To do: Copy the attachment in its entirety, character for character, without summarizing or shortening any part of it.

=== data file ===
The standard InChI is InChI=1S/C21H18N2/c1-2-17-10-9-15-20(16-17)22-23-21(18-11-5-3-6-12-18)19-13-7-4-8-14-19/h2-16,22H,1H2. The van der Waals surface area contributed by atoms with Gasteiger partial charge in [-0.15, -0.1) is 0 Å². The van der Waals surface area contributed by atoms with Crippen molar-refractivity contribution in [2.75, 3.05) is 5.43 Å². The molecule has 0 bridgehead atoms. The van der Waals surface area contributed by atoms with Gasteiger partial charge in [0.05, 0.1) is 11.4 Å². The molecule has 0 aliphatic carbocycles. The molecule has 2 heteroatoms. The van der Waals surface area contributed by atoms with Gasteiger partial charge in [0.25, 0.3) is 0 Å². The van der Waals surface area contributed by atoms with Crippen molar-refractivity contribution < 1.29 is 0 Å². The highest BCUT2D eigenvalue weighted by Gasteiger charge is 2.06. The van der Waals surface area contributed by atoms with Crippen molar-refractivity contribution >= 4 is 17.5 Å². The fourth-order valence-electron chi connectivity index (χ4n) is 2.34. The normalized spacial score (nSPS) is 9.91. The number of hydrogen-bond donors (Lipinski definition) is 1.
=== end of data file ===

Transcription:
The standard InChI is InChI=1S/C21H18N2/c1-2-17-10-9-15-20(16-17)22-23-21(18-11-5-3-6-12-18)19-13-7-4-8-14-19/h2-16,22H,1H2. The van der Waals surface area contributed by atoms with Gasteiger partial charge in [-0.15, -0.1) is 0 Å². The van der Waals surface area contributed by atoms with Crippen molar-refractivity contribution in [2.75, 3.05) is 5.43 Å². The molecule has 0 bridgehead atoms. The van der Waals surface area contributed by atoms with Gasteiger partial charge in [0.05, 0.1) is 11.4 Å². The molecule has 0 aliphatic carbocycles. The molecule has 2 heteroatoms. The van der Waals surface area contributed by atoms with Gasteiger partial charge in [0.25, 0.3) is 0 Å². The van der Waals surface area contributed by atoms with Crippen molar-refractivity contribution < 1.29 is 0 Å². The highest BCUT2D eigenvalue weighted by Gasteiger charge is 2.06. The van der Waals surface area contributed by atoms with Crippen molar-refractivity contribution >= 4 is 17.5 Å². The fourth-order valence-electron chi connectivity index (χ4n) is 2.34. The normalized spacial score (nSPS) is 9.91. The number of hydrogen-bond donors (Lipinski definition) is 1.